The release this month of the Grant Burge 1999 Miamba Shiraz takes the company’s range of Barossa shiraz to four, ranging in price from about $14 to nearly $100 a bottle.
“I think that would put us at the very forefront in terms of offering wines made 100 per cent from Barossa shiraz, which is clearly the grape variety that the district grows best and is most widely known for,” said Grant Burge.
Grant Burge Wines’ current-release wines made from Barossa Shiraz are:
— Grant Burge 1999 Barossa Vines Shiraz ($14)
— Grant Burge 1999 Miamba Shiraz ($20)
— Grant Burge 1999 Filsell Shiraz ($28)
— Grant Burge 1996 Meshach Shiraz ($95)
“The Miamba nicely fills the price gap that existed between the Barossa Vines and the Filsell and offers lovers of our shiraz a comfortable stepping stone between the two,” said Grant.
Grant Burge Wines planted its first vines on Miamba, which links the company’s Filsell and Cameron Vale vineyards, in 1987 but the grape growing history of the property extends back to the 19th century when a vineyard was planted there by Tatachilla.
The family of pioneering South Australian viticulturist Dr A.C. Kelly purchased Miamba in the early 1900s and sold it to Orlando in 1938.
Orlando adopted the name “Miamba” for one of its most significant brands during the 50s and 60s but by the late 70s grapes were in oversupply in Australia and the company, like many others, started looking at alternate land use.
The vines were grubbed out in 1980 and the property converted to grazing land. It was pastoral potential that led Grant Burge to buy Miamba in 1983, but the discovery of bore water and increasing demand for table wines encouraged him to plant 24 acres of vines in 1987.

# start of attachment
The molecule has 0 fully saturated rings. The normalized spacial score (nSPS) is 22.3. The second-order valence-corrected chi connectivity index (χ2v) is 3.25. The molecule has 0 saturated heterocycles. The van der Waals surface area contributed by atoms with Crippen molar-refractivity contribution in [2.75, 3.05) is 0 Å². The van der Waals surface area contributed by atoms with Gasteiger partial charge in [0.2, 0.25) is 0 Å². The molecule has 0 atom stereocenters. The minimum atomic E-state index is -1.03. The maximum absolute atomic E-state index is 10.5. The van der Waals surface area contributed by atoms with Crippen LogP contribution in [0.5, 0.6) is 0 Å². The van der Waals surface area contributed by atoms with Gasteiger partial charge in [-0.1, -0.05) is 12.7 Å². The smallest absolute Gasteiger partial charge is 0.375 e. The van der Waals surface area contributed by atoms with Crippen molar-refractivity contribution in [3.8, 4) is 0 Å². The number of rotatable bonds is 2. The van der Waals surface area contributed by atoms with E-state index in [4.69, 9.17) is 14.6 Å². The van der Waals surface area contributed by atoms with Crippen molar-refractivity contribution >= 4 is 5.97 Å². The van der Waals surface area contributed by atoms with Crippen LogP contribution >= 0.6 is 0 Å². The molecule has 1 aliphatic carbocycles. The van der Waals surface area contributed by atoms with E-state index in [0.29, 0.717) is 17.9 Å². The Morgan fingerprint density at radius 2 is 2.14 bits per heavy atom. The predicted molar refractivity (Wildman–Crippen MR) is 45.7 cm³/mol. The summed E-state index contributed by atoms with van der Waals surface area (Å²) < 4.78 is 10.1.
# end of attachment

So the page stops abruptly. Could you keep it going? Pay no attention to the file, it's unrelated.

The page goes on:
The planting has been expanded to some 200 acres comprising shiraz (90 acres), cabernet sauvignon (20 acres), merlot (20 acres), chardonnay (40 acres), Semillon (20 acres) and pinot noir (10 acres).
“Miamba is my biggest vineyard and also my most modern,” said Grant.
“It’s been set up totally in the modern era, with state-of-the-art irrigation and the high trellises needed for efficient mechanised harvesting.”
The release of the 1999 Miamba Shiraz represents the first addition to the Grant Burge individual-vineyard range since the company was launched in the late 1980s*.
“It shows how careful we are in developing the individual-vineyard range, which really does constitute the heart of our business,” said Grant.
“Previously we used all the Miamba fruit either for our Barossa Vines range or for wines made under contract to other wineries, but in 99 we thought it good enough to keep separate and consider for a new premium brand.
“It’s certainly turned out that way. While the 99 Miamba isn’t as rich as our Filsell Shiraz, it’s still a big, serious wine with spicy, flavoursome shiraz fruit, good tannins and some excellent American oak.
“I think it’s a very good wine and I think the brand has huge scope, both domestically and internationally.”